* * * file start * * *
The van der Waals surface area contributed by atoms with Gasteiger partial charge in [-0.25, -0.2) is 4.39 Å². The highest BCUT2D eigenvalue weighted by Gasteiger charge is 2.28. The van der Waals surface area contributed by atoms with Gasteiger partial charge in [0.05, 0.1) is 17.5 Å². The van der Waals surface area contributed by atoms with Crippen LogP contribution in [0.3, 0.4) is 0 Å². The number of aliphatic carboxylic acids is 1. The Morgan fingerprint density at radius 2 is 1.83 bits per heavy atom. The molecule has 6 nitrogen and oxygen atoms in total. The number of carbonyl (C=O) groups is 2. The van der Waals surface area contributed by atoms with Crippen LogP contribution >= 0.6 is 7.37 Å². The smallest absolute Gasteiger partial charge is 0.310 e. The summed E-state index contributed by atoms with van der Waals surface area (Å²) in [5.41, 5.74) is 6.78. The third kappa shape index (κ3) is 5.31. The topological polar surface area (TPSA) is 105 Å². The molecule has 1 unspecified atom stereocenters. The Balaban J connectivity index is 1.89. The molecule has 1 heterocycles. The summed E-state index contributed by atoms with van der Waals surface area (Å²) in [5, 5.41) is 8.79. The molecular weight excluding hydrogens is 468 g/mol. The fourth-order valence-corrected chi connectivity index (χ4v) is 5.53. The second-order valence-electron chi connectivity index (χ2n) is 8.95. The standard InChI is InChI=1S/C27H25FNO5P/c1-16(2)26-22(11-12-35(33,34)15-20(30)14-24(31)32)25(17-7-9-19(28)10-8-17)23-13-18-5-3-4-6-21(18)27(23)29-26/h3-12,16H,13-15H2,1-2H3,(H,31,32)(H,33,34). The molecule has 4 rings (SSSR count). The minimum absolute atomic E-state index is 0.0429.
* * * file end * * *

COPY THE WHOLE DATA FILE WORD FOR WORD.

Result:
The van der Waals surface area contributed by atoms with Gasteiger partial charge in [-0.25, -0.2) is 4.39 Å². The highest BCUT2D eigenvalue weighted by Gasteiger charge is 2.28. The van der Waals surface area contributed by atoms with Gasteiger partial charge in [0.05, 0.1) is 17.5 Å². The van der Waals surface area contributed by atoms with Crippen LogP contribution in [0.3, 0.4) is 0 Å². The number of aliphatic carboxylic acids is 1. The Morgan fingerprint density at radius 2 is 1.83 bits per heavy atom. The molecule has 6 nitrogen and oxygen atoms in total. The number of carbonyl (C=O) groups is 2. The van der Waals surface area contributed by atoms with Crippen LogP contribution >= 0.6 is 7.37 Å². The smallest absolute Gasteiger partial charge is 0.310 e. The summed E-state index contributed by atoms with van der Waals surface area (Å²) in [5.41, 5.74) is 6.78. The third kappa shape index (κ3) is 5.31. The topological polar surface area (TPSA) is 105 Å². The molecule has 1 unspecified atom stereocenters. The Balaban J connectivity index is 1.89. The molecule has 1 heterocycles. The summed E-state index contributed by atoms with van der Waals surface area (Å²) in [5, 5.41) is 8.79. The molecular weight excluding hydrogens is 468 g/mol. The fourth-order valence-corrected chi connectivity index (χ4v) is 5.53. The second-order valence-electron chi connectivity index (χ2n) is 8.95. The standard InChI is InChI=1S/C27H25FNO5P/c1-16(2)26-22(11-12-35(33,34)15-20(30)14-24(31)32)25(17-7-9-19(28)10-8-17)23-13-18-5-3-4-6-21(18)27(23)29-26/h3-12,16H,13-15H2,1-2H3,(H,31,32)(H,33,34). The molecule has 4 rings (SSSR count). The minimum absolute atomic E-state index is 0.0429.